Thebaud’s processed gases are sent through 200 km of 26-inch-diameter pipe to the Goldboro Gas plant, built specifically to serve the Sable project. The liquids are separated through a set of large-diameter pipes, about 200 meters long, to slow their flow so that the natural gas liquids fall to the bottom of the pipe. The gas and liquids are then fed separately deeper into the gas plant. As much as 14.4 million cubic feet of natural gas will be processed each day for delivery via the Maritimes & Northeast Pipeline.
Natural gas liquids are transported through underground pipeline to the fractionation plant at Point Tupper. There, the liquids are separated into propane, butane, and condensate before being shipped by train, truck, or boat.
There are plans to develop a total of 28 wells at the six Sable Offshore Energy Project gas fields, with one platform at each field. The members of the Sable project plan to construct satellite platforms at South Venture, Glenelg, and Alma from 2004 to 2007.
The new platforms will consist of unmanned wellhead and production facilities, each equipped with emergency living quarters and a helicopter landing deck. The Thebaud platform will continue to provide the central gather, dehydrating, and compression for the gas from the satellite platforms. The gas, condensate, and water generated from the satellite platforms move through a system of buried, undersea pipelines to Thebaud. The alliance will establish a 200-meter, no-anchor zone around the subsea gathering lines. The entire project is expected to produce natural gas until at least the year 2025.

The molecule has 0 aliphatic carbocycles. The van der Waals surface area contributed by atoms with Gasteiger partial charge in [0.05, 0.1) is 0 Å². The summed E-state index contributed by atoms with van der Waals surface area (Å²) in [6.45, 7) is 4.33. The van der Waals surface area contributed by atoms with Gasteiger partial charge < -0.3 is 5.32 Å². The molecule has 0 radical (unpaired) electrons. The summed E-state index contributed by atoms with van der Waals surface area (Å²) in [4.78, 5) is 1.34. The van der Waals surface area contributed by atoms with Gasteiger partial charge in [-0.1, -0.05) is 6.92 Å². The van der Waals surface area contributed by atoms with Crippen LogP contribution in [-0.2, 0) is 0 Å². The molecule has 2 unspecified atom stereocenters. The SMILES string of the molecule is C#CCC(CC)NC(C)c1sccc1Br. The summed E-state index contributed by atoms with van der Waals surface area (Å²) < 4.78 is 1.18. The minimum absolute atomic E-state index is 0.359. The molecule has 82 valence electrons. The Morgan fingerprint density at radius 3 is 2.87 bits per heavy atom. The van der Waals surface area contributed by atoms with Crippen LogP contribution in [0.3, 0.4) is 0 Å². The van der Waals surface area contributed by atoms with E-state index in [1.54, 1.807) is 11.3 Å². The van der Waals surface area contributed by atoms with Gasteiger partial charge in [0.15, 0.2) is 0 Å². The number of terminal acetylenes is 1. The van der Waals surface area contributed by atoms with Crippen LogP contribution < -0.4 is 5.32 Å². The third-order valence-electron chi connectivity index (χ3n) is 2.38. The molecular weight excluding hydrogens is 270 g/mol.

Many offshore oilfields are beyond the reach of underwater pipelines. This is an opportunity seized by SOFEC Inc. in Houston. Since 1972, the company, a subsidiary of the FMC Corp., has designed equipment to support floating production storage and offloading systems, or FPSOs. These systems consist of a floating platform, basically a moored ship-shaped vessel, equipped to accept oil and gas from a drilling system on the seabed. The vessels remain on-station for years, processing, storing, and offloading crude oil to tankers that carry it to land.
Floating production systems are used in locations whose remoteness from offshore infrastructure or harsh climate makes conventional fixed platforms uneconomical. “For example, we are supplying equipment for a floating production system being built off the coast of Vietnam that is only 43 meters deep but miles away from existing oil pipelines,” said Ron Mack, a civil engineer and sales manager for Canada at SOFEC.